Fan Mailbag: How will the Bills fill roster holes in the offseason? 

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It’s a question that Buffalo’s front office will be tackling in a myriad of ways this offseason. There are a number of positional holes the Bills must fill in these upcoming winter and spring months. And the Bills will likely need to fill them using every avenue available to them (free agency, draft, trade, player release).

Not surprisingly, it’s a common question coming from Bills fans eager to see what the team can do to load up for what should be a promising 2019 if the right moves are made.

As most of you know your questions are always welcome @ChrisBrownBills

1 – From @DarrowJeffrey: In your opinion, can we fix our problems in free agency alone, hoping enough good talent gets released, saving the draft for best players not need.

CB: It is my hope that some veteran talent does get released leading up to the free agency period because the pickings are relatively slim at Buffalo’s positions of need, namely wide receiver and offensive line.

Knowing the Bills have three unrestricted free agents from their starting offensive line at season’s end, they will need to venture into free agency to address one or two of those positions.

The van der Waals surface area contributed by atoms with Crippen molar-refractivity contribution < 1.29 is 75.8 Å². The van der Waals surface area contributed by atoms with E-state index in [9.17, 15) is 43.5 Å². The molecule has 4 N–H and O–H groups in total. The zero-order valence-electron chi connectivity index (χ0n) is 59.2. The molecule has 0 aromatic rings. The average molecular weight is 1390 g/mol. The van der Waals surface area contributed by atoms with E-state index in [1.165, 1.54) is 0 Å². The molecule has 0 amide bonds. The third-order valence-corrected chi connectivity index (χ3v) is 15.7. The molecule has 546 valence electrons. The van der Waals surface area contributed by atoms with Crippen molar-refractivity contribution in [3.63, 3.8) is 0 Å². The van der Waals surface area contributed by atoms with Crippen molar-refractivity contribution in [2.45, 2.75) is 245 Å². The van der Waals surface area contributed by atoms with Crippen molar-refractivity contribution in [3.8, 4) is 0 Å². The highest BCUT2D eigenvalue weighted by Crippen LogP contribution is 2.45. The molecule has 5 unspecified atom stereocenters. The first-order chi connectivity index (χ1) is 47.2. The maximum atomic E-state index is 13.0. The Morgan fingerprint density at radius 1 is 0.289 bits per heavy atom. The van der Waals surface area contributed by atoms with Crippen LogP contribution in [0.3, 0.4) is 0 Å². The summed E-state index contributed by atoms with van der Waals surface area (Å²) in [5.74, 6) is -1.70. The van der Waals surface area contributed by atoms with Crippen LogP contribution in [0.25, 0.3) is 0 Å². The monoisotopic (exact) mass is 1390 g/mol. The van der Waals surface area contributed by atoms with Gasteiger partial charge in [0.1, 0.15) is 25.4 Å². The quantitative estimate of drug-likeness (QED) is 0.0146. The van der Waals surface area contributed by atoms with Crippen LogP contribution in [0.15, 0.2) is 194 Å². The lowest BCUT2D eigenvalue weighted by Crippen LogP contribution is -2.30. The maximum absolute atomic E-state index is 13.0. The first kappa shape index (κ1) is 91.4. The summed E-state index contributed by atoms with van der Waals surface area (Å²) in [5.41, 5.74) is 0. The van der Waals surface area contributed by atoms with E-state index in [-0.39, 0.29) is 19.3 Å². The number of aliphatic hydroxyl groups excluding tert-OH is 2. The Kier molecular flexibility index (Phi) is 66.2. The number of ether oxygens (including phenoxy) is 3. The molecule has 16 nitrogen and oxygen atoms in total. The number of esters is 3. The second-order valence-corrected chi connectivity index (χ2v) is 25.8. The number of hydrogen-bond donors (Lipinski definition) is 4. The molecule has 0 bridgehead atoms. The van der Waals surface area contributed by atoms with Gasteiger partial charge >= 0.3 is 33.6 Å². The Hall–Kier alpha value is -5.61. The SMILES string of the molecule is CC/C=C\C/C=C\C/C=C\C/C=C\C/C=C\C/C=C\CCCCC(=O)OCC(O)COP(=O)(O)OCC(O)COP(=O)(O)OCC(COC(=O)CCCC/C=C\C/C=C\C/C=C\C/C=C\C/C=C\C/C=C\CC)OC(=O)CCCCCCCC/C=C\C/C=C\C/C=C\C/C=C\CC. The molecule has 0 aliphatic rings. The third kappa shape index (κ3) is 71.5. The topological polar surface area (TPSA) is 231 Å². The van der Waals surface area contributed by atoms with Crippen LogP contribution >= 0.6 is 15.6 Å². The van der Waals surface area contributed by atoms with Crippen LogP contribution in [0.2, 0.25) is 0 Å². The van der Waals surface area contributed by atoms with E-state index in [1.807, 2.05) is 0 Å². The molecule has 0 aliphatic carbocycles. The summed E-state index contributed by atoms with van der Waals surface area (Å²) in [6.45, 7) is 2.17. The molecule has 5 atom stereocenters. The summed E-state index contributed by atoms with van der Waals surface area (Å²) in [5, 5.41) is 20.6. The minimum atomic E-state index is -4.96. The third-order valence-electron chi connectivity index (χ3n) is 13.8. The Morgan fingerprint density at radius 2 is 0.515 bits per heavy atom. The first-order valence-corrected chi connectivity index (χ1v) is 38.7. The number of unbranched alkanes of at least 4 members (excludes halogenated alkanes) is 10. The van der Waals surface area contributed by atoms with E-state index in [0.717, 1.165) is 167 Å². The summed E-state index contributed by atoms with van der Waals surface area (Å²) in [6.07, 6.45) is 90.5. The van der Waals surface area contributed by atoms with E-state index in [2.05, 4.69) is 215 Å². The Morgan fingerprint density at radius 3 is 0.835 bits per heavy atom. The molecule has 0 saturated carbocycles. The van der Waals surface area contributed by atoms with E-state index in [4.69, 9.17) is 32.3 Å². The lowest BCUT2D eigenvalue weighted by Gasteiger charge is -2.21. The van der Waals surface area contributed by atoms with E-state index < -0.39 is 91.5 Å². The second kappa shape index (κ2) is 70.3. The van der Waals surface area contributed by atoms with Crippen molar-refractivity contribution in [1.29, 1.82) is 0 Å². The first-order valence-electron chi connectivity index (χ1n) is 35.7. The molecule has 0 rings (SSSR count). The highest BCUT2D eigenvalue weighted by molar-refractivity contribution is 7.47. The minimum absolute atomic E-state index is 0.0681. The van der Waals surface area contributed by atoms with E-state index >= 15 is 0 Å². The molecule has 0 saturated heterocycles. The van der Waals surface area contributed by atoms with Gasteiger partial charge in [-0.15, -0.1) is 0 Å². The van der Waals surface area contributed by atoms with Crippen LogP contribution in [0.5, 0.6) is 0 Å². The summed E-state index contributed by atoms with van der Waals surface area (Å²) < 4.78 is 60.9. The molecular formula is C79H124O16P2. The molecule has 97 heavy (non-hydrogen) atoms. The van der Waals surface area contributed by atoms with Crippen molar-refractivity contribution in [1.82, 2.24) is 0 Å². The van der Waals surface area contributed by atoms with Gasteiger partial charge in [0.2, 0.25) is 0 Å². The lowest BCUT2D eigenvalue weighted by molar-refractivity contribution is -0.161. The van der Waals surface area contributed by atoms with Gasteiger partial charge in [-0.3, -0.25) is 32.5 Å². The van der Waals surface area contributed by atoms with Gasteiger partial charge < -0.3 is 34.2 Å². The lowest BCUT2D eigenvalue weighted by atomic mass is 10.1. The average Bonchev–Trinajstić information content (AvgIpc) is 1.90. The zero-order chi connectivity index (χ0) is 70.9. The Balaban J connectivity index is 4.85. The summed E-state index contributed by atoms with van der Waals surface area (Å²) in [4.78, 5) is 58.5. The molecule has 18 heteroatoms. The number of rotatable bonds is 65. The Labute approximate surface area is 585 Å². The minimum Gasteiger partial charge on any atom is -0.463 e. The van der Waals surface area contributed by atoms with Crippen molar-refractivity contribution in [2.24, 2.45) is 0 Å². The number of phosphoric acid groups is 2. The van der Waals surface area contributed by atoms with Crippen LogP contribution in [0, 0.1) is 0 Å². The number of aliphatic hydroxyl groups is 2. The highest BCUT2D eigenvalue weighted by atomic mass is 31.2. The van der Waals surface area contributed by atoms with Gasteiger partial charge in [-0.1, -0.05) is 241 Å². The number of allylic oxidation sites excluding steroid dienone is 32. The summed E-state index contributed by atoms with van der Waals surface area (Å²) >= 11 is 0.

There isn’t a plethora of proven receiving talent either that matches up with what I believe the Bills are looking for, durable, team-oriented receiver that has a body of work that demonstrates consistency and reliability week-to-week, and still has a good four to six years left in their career.

Buffalo’s personnel department will be digging deep in the free agent pool knowing they have to fortify the offense with some upgrades, but they can’t fill all the holes in free agency. They will need the draft to address depth and potentially find challengers for a starting role or two.

2 – From @tnfp69: Do you think the Bills should not go after older vet (Only have a small window of time in there good left) or look to go after players upside that is much longer?

CB: This is going to be an interesting thing to watch in the offseason. Not only who they sign, but the career profile of free agent signees will be intriguing. Do they only target free agents who have at least four to six good years left in their career, or do they make an exception or two and get a 31 or 32-year old proven vet, who has been relatively durable?

To this point, and it’s a small sample size, the vast majority of their free agent additions have been under 30 years of age unless they were players signed to one-year contracts.

I get the sense that if GM Brandon Beane does make a long-term commitment to a free agent (3-plus years) it’s going to be made on a player they believe can successfully play out that contract. Beane made it very clear that they do not want to spend foolishly in free agency after biting the bullet this year to get out from under a bad cap situation left by the previous regime.

To me that means they’ll not only spend wisely, but also invest in players that can give them a good return on the contract they hand out. Knowing in free agency you generally have to overpay, they want to try to maximize the return as much as possible.

That to me means acquiring a player who can productively play out the life of his contract.

3 – From @BrandonJC: What is Josh Allen’s ceiling in the NFL? Has the answer changed as the bills progressed through the season?